4. That is a lot to digest. I’m a clinical embryologist. My concern is that once the genie is out of the bottle, there ain’t not putting it back. Pandora’s box also comes to mind. I have worked in the field of human IVF (ART) for over 30 years. I’ve seen first hand the use, and misuse of powerful technologies that capture the public’s attention. On occasion, the FDA has stepped in and tightened the “rules”, e.g. African Green Monkey derived cells for cell co-culture. Much like the premature introduction of stem cell therapy by those who seek to capitalize on the hopes of patients’ suffering, I can foresee gene editing occupying a similar niche in the arena of ART. This certainly appears to me to open the door to “designer babies” just a little more.

  5. Paul,

    I think there are absolutely different definitions of dual-use! In particular, not all dual-use research that is concerning is necessarily Dual Use Research of Concern in the sense of the USG policy term.

    It’s an interesting concept—whether, and when, recklessness constitutes dual-use. I’ve got a chapter in my current book project where I tackle the question. If you are interested, I’d love to send it to you, as I make a couple of distinctions. I, personally, absolutely think that recklessness could be captured in a taxonomy of dual-use. That is, there are some kinds of uses of research and technology that are so manifestly reckless that to do them would likely be considered morally reprehensible. In those cases, intent doesn’t matter so much as the user’s intention is delusional (i.e. they think something is going to result in something good happening, but they actually have no real reason to think this is the case).

    Are in vitro (or, heaven forfend, in vivo) germline studies involving viable human embryos of this kind? Maybe. And so there might be an idea of “dual-use” you’re aiming for in which one set of uses are (for example) those that would be permitted under your ABCD framework, and the others are jumping straight to viable embryos. There we’ve got two possible uses of the current technology, one good and one bad.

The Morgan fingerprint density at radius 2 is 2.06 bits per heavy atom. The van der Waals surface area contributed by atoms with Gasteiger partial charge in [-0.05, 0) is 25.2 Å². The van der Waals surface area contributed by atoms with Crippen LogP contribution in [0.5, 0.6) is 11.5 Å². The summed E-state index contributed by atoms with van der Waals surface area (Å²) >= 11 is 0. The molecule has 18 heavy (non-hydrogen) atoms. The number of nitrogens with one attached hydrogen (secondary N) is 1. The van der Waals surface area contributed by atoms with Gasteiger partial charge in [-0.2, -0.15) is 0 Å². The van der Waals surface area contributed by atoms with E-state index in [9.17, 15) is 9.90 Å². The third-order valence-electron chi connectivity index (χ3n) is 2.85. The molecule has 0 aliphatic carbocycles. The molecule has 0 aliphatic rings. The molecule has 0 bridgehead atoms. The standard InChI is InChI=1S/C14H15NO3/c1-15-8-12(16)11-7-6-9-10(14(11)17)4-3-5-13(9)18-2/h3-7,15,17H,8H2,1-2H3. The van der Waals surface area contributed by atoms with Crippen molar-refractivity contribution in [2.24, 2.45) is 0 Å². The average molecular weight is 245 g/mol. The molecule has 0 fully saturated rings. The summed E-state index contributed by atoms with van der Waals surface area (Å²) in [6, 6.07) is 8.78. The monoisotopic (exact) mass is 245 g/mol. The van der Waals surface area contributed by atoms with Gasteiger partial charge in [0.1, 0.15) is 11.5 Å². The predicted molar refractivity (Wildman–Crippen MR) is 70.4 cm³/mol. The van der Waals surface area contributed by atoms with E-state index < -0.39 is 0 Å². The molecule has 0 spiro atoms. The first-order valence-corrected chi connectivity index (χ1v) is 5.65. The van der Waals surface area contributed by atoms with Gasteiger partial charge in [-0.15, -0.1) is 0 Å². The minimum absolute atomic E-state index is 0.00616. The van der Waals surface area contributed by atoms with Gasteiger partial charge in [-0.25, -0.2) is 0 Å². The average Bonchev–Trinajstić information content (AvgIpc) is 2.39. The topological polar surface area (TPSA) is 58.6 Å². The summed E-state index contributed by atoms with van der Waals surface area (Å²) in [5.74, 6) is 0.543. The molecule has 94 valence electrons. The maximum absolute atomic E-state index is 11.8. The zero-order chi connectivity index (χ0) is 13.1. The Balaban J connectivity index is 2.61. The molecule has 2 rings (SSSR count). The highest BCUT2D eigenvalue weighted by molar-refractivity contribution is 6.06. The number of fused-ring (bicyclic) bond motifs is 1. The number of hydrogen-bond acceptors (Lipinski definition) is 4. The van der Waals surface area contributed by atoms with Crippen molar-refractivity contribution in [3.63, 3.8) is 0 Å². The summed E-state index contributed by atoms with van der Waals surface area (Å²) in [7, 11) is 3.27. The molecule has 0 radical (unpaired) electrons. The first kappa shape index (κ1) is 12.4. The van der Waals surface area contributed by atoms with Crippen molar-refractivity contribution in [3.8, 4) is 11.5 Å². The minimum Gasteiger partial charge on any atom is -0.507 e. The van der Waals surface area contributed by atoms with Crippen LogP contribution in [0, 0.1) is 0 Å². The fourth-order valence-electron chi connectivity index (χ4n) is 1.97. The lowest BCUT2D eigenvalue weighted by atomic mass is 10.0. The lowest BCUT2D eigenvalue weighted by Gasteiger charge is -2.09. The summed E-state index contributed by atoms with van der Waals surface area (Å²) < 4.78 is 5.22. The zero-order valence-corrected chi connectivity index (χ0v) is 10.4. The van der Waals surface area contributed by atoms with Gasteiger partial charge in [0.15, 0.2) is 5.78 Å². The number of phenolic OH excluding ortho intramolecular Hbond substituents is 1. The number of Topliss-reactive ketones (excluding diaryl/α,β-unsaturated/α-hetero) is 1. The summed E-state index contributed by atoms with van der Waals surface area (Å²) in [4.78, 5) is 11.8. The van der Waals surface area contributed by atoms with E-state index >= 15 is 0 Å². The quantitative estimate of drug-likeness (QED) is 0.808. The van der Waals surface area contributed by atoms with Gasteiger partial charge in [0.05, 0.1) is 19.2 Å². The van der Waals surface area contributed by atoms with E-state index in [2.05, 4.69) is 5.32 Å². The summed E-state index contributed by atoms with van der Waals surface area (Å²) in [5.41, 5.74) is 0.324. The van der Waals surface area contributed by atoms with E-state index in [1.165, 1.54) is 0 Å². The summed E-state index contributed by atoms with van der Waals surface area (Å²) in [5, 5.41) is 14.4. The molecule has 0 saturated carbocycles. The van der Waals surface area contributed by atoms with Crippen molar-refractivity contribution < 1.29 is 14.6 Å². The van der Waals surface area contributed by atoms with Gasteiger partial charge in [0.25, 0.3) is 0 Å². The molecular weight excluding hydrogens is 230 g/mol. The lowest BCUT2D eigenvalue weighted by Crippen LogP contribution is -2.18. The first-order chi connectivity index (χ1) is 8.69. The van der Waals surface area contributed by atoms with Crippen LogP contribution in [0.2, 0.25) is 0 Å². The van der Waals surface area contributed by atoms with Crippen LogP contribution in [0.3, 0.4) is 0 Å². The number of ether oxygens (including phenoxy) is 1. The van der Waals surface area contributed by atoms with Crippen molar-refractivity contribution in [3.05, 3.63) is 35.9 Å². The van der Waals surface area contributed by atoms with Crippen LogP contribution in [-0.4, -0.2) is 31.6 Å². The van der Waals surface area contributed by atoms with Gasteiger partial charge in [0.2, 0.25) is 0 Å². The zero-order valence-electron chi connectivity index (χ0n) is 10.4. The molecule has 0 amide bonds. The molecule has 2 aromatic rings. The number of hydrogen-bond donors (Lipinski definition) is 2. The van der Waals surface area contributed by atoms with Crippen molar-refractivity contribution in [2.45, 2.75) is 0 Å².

I’m not sure, however, that this would be clearly understood as dual-use in the same sense as cases involving (for example) bioweapons, because the above don’t seem as robustly bad. As the science improves, the options change. Bioweapons rarely, if ever, use their badness—anthrax is still bad 14 years after 9/11.

    There’s also an issue of magnitude and ease of use of the “bad uses,” and here I think the recklessness/intent issue comes apart from questions of magnitude. The current bad uses don’t seem to involve huge magnitudes—though they involve serious ethical issues on a small scale. A heritable, stable germline intervention could be bad, but again, magnitudes seem different here *temporally* than in others, at least relative to the good you could do.

    And Eugenics is *tricky.* It never really went away, and as a movement it covers a huge amount. PGD is, or could be, Eugenics. IVF. Hell, education, and nutrition. The point is, I don’t think that a “new eugenics” necessarily fits the mold of the old Eugenics. That’s a more complicated issue, and calculating the marginal harms of germline interventions to a Eugenics movement, relative to everything else, is really difficult. (That’s informed a lot by my doctoral supervisor:

    At the end of that, I’m not sure it is strictly an example of a moral *dilemma.* I don’t see that people’s obligations are pulling them in mutually exclusive directions. This seems more about which order we do experiments in. In those cases, the better historical episode in bioethics might be the development of clinical trial protocols, or the rDNA movement. Perhaps narrowing things to particular “experiments of concern” would also help clarify these issues a bit.

    In terms of dual-use, this conversation reminds me a bit of conversations about synthetic biology. Dual-use is difficult to apply to a methodology, because it is hard to parse how “use” works from a particular causal locus—with a single experiment, there’s a point of origin to draw one’s “uses” back to. I’ve recently published a paper on how one might think about dual-use methodologies, however, so maybe we can carve out some tighter distinctions through that.

  6. Hey Paul. I agree there are some risks involved with CRISPR/Cas9 technology. I don’t, however, see the dual-use dilemma. Typically, dual-use (in the contemporary, nonmilitary sense) is characterized as the potential for a) some application that aims to create some benefit, and b) an application that aims to create some harm. The focus is also typically on harmful and beneficial applications on population-level scales.

    While I see risks for both clinical germline intervention and human reproductive cloning as *risky* in the current state, I don’t see them as “applications that aim to create some harm.” The negative outcomes that arise from those technologies, presumably, arise because the application fails to achieve its goals. The application might be reckless, but it isn’t harmful as an application in the same way as, say, taking virology research and applying it to biological weapons.